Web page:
From 2012 to 2015, Stillness of Heart will share interesting excerpts from the extraordinary diary of Kate Stone, who chronicled her Louisiana family’s turbulent experiences throughout the Civil War era.
Stone hated and pitied the people of Texas. Barefooted women, evidently ignorant of the latest Southern fashions, still wore outdated “hoops.” The roads all the looked the same. She gagged at the sight of unshaven men sitting at her dinner table. She lost her appetite when she witnessed dusty slaves washing dishes “in the duck pond” before dinner. The Texas heat was punishing. The seeming normality of violence horrified her.
But the natural beauty of Texas gradually entranced her.
July 12, 1863
Lamar County, Texas
We made our first visit in Texas yesterday. We went to a protracted meeting being carried on nine miles from here at an old schoolhouse called — it must be in mockery — “Paradise.” After the meeting we went by invitation to spend the evening and night with some real nice people, settlers from Virginia, the McGleasons. They are a pleasant family and exceedingly hospitable. We came back this morning after a ride of nearly eighteen miles, having missed our road three times. The prairie roads are so much alike it is impossible for strangers to distinguish the right from the wrong.
The congregation was much more presentable than the Gray Rock crowd. We saw several nice-looking families, but all were in the fashions of three years ago. If they would only leave off their tremendous hoops, but hoops seem in the very zenith of their popularity. Mamma and I were the only women folks without the awkward, ungraceful cages. No doubt the people thought us hopelessly out of date. We have not worn them for a long time. Nothing looks funnier than a woman walking around with an immense hoop barefooted.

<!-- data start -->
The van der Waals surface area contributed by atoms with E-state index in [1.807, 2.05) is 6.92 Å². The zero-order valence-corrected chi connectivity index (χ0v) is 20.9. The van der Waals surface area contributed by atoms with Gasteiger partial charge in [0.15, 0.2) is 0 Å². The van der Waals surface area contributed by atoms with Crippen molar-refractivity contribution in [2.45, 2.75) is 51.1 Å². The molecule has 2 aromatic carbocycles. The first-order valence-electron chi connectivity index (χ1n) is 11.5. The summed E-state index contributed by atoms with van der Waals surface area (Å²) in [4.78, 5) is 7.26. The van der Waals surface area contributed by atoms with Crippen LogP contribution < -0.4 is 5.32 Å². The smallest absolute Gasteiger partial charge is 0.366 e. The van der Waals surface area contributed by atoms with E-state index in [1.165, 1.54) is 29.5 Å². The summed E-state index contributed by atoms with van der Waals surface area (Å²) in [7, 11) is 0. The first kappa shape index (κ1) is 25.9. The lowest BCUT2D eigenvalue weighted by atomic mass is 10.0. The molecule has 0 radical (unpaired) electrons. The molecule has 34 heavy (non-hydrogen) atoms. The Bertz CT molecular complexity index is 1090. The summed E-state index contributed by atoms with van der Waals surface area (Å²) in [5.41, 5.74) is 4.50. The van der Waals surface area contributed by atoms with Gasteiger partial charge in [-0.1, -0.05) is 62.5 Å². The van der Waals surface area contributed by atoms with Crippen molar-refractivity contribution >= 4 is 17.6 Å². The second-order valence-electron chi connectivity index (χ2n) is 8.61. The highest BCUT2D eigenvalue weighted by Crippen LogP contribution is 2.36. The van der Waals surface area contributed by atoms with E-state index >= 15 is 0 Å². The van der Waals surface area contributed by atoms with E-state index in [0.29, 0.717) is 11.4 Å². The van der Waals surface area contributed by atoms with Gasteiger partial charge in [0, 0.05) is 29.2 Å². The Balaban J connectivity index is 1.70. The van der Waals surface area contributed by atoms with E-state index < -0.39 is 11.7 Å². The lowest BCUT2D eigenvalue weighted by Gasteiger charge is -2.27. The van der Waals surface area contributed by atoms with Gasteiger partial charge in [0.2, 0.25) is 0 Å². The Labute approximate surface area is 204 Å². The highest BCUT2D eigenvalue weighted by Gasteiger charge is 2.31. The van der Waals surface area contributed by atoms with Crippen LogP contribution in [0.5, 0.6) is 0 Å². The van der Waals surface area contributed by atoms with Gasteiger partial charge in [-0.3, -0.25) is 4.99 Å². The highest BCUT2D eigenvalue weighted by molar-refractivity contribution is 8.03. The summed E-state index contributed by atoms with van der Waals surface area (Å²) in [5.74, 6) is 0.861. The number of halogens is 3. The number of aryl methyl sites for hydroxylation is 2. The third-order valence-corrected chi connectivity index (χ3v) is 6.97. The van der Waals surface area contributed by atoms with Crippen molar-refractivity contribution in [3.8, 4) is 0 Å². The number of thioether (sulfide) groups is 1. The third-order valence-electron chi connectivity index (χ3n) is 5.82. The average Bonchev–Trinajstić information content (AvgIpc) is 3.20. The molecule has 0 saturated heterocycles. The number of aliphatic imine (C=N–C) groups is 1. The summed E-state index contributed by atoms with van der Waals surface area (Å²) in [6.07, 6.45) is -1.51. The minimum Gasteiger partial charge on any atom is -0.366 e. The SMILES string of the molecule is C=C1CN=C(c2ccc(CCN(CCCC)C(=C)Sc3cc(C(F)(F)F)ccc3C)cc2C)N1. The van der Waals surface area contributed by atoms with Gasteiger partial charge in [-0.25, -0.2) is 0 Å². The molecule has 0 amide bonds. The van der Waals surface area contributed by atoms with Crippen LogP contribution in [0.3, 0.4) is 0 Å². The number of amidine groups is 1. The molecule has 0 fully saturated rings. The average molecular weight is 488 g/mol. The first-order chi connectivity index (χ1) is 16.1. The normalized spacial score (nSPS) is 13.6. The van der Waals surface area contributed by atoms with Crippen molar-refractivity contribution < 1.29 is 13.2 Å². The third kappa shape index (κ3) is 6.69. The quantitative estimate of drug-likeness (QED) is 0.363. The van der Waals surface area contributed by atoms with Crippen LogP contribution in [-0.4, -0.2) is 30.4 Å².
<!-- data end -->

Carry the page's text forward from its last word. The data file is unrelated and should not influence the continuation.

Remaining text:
Mamma and I went several days ago to Tarrant in Hopkins County. The road ran part of the way over a lovely rolling prairie, dotted with clumps of trees and covered with the brilliant, yellow coreopsis in full bloom and gemmed with countless little mounds of bright green, like emeralds set in gold. Tarrant is the hottest looking, new little town right out in the prairie not a tree.
We tried to eat dinner at the roughest house and with the dirtiest people we have met yet. The table was set on a low, sunny gallery and half a dozen dirty, unshaven men took their seats in their shirt sleeves at the dirtiest tablecloth and coarsest ware. We saw the Negro girl wash the dishes at the duck pond right out in the yard. That was too much for me, but Mamma and Mr. Smith managed to swallow down something. …
The prairie we are living on is called a thicket prairie. There are clumps of dwarf dogwood, spice trees, and plums, tangled together with wild grape and other vines and alive with snakes. The plums are just in season, a sour, red variety just like the swamp wild plums, and are nice for jelly. The prairie is a mass of flowers, one variety covering it at a time. Before you realize it, that color has faded away and another has taken its place, and this succession of flowers and colors goes on until frost comes and spreads a brown sheet over all. There are many familiar garden flowers: blue salvia, coreopsis, verbenas, larkspur, standing cypress, and now as far as the eye can reach the prairie is a mass of waving purple plumes, “French pinks,” the natives call them. …
We hear no news now but accounts of murders done and suffered by the natives. Nothing seems more common or less condemned than assassination. There have been four or five men shot or hanged within a few miles of us within a week. No one that we have seen seems surprised or shocked, but take it as a matter of course that an obnoxious person should be put to death by some offended neighbor. A few evenings ago a captain in the army had just reached home on a furlough three hours before when he was shot at through his window. He was killed and his wife dangerously wounded. The authorities are trying to find the men who did it. It is supposed to be one of his company who had vowed vengeance against him. The other miscreants go unwhipped of justice.